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Part 3: Direct Damage and Other Costs

(The waters of the Schuylkill River rose during Hurricane Irene to flood Main Street in Manayunk wall to wall.   Photo provided by Michael Dornblum)

(The waters of the Schuylkill River rose during Hurricane Irene to flood Main Street in Manayunk wall to wall. Photo provided by Michael Dornblum)

John McDevitt John McDevitt
John McDevitt has been a reporter and editor at KYW Newsradio 1060...
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Regional Affairs Council -- Dec. 2012

KYW Regional Affairs Council

“Stormproofing the
Delaware Valley”

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By John McDevitt

PHILADELPHIA (CBS) — A major storm like a hurricane could cause a business to close its doors for good. But even those that are able to recover may suffer damage, physical or otherwise.

“And we just watch the water slowly rise around us, and it’s not a good feeling,” says Michael Dornblum, who runs Dwelling, a furniture and home furnishings store along Main Street in Manayunk.

He says that when the Schuylkill River behind his business reaches flood stage, he simply hopes for the best.

“Pretty much two or three days before and two or three days after, it ruins your business,” he notes.

(Michael Dornblum in his "Dwelling" store, on Main Street in Manayunk.  Credit: John McDevitt)

(Michael Dornblum in his “Dwelling” store, on Main Street in Manayunk. Credit: John McDevitt)

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Dornblum says about nine years ago, the floor of the store was raised seven inches to help keep the water from entering the building.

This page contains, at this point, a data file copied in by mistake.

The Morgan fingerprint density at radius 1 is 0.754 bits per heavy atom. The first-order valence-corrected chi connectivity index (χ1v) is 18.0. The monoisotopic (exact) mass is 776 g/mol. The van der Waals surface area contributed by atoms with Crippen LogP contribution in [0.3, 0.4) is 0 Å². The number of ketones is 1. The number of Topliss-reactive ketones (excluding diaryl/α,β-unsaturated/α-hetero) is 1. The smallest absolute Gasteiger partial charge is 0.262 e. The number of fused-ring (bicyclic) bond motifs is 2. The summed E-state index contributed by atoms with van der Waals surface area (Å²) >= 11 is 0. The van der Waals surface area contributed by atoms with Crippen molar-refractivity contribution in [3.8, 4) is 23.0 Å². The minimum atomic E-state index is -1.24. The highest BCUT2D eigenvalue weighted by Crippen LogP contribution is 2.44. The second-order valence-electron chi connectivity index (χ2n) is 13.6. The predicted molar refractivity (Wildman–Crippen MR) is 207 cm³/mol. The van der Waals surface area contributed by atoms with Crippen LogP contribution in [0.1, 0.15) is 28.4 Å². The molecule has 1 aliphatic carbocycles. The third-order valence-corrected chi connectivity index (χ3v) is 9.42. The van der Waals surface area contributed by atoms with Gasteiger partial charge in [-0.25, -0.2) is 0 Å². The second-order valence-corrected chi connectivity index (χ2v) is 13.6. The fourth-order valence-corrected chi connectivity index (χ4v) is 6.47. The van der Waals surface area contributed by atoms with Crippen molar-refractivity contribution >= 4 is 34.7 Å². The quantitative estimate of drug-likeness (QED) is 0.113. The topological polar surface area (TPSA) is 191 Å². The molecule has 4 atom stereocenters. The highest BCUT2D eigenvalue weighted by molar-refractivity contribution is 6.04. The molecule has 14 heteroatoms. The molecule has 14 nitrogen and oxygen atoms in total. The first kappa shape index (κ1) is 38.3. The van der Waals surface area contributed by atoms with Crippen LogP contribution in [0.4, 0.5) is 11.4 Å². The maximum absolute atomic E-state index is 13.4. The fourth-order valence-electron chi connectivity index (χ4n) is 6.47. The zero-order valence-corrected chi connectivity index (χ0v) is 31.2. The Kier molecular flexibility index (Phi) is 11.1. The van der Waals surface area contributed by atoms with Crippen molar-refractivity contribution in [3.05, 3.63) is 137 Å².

“(We) thought it best to pour a concrete floor and raise the whole space up, and also built a concrete pad out back,” Dornblum tells KYW Newsradio.   “It has helped us to not get flooded.”

If a region is declared a disaster area after a storm, the Federal Emergency Management Agency (FEMA) can assist business owners with grants, and the Small Business Administration (SBA) has low-interest, 30-year loans to offer applicants.

But what if a business founders after a weather disaster because its customer base is affected — due to home damage or evacuations or other factors?  There’s help for that, too.

Jennifer Pilcher (below), with the SBA’s Philadelphia district office, explains that a so-called “economic” injury can be as devastating to a business as a flood.

(Jennifer Pilcher, of the SBA in Philadelphia.  Credit: John McDevitt)

(Jennifer Pilcher, of the SBA in Philadelphia. Credit: John McDevitt)

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“The real estate is not damaged, whatever you are selling isn’t damaged.  But your customer base is damaged.  Your customers are busy trying to recover from a disaster.  They are trying to survive.   They are not coming in and spending money at your establishment.  In that case you got an economic injury, and so you can apply for a SBA disaster loan in that case to help you through recovery of that economic injury,” Pilcher tells KYW Newsradio.

And she says the SBA is ready to help in the recovery from Hurricane Sandy.  Not only is the assistance for business owners, she says, but for homeowners and renters too.  More information at SBA.gov.

Listen to Part 3…


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